New off-balance sheet rule: Little impact on Wells

Jan 21, 2010 00:21 UTC

The new accounting standard requiring banks to bring assets back on balance sheet had a negligible impact on Wells Fargo. Despite having over $2.0 trillion of off-balance sheet assets, Wells consolidated just $10 billion of risk-weighted assets when the new standard took effect January 1. (See slide 17 in the bank’s supplemental earnings release)

wells 166 better

The idea behind the new accounting standard is to bring hidden assets back into the light of day so that regulators can insure proper levels of capital are held against them. With Wells, this appears not to be happening.

Last summer, the bank estimated the new standard would raise risk-weighted assets by $46 billion.* In its last quarterly filing, it revised the estimate down to $25 billion.** When the standard finally went into effect, the figure was just $10 billion.

Total off balance sheet assets, meanwhile, were over $2.0 trillion at the end of September. (see page 31)

One reason for the giant difference is that “conforming” mortgages comprise a bit over half of Wells’ off balance sheet assets. These are eligible for a government guarantee via Fannie Mae, Freddie Mac, or Ginnie Mae, argues the bank, so it needn’t consolidate them since they pose no risk to its balance sheet.

Chris Whalen of Institutional Risk Analytics has argued this may be inappropriate. Some of these mortgages may be rejected by government guarantors — a more likely prospect it would seem with FHA beefing up standards. That could force Wells to take loan loss reserves against them.

A bigger question is the $900 billion worth of off-balance sheet assets that don’t qualify for a government guarantee. If indeed it’s fair for Wells to say it has so little exposure here, the bank should explain why to investors.

Ironically, the ultimate off balance sheet vehicles are the GSEs themselves: Fannie, Freddie and Ginnie Mae (which securitizes FHA loans). Though backed by taxpayers, the nearly $5.0 trillion worth of mortgages they guarantee aren’t included on Uncle Sam’s balance sheet.

With mortgage lending almost wholly dependent on GSE guarantees at this point, more of the nation’s housing stock disappears off-balance sheet every day…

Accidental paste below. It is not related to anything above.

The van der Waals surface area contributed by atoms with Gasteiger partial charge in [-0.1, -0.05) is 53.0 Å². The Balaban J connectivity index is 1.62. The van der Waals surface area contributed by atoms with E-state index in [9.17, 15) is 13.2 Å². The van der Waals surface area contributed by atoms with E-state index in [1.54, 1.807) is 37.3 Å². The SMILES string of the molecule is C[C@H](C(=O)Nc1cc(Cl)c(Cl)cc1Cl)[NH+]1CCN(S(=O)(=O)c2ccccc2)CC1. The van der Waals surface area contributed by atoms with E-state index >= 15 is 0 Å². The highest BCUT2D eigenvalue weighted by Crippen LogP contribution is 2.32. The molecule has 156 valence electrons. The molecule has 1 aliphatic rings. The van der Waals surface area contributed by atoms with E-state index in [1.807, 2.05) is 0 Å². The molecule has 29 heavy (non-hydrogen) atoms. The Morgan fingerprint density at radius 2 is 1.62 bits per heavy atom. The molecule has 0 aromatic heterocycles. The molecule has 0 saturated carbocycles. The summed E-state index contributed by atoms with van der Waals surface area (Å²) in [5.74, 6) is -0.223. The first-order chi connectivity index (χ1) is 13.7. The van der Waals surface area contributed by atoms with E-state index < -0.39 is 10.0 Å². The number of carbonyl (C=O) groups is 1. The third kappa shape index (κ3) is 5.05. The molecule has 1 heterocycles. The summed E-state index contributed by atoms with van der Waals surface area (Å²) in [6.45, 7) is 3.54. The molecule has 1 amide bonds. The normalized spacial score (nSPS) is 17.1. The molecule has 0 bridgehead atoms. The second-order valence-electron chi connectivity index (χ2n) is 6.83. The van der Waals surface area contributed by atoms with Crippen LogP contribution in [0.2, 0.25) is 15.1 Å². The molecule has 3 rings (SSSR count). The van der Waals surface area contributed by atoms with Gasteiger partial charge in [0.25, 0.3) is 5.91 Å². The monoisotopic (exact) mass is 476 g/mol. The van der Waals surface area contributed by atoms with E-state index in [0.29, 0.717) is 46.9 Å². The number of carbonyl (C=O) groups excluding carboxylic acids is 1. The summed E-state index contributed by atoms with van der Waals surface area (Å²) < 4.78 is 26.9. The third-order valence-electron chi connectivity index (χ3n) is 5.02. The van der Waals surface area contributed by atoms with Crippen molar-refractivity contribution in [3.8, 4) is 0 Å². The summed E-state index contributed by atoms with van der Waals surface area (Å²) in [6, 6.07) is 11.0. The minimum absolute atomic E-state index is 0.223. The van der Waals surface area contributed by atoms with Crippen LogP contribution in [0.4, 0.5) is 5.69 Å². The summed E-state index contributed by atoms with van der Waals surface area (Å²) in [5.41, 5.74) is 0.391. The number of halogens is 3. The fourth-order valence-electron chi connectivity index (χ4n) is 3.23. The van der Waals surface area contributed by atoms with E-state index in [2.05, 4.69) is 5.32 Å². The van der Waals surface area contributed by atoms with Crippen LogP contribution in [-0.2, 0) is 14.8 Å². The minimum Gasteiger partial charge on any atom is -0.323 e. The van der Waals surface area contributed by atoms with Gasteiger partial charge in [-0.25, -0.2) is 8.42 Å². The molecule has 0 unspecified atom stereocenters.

*See page 13 of the Q2 10-Q.

**See page 14 of the Q3 10-Q.


I wonder how much for Bank of America, JPMorgan Chase, etc.. Sum-up everything-I think huge money will disappear.

Posted by Titus | Report as abusive

Big banks get reprieve from FDIC

Dec 15, 2009 18:41 UTC

Due to new accounting rules — FAS 166 and 167 — banks have to bring certain off balance sheet assets back onto their balance sheets starting next year. More assets, same capital = lower capital ratios. (More in this column about the individual impact on the large banks).

Anyway, the FDIC has agreed to give big banks a 6 month reprieve on raising new capital to buffer the new assets. From Ian Katz at Bloomberg:

The Federal Deposit Insurance Corp. gave banks including Citigroup Inc., Bank of America Corp. and JPMorgan Chase & Co. a reprieve of at least six months from raising capital to support billions of dollars of securities the firms will be adding to their balance sheets.Bank regulators including the FDIC and Federal Reserve want to permit a phase-in of capital requirements that rise starting next month under a change approved by the Financial Accounting Standards Board. The rule, passed in May, eliminates some off- balance-sheet trusts, forcing banks to put billions of dollars of assets and liabilities on their books.

“We’re still recovering from the damage these structures caused,” FDIC Chairman Sheila Bair said, explaining that the entities contributed to the financial crisis. The phase-in recognizes the “very fragile stage in our economic recovery,” she said at a board meeting Washington.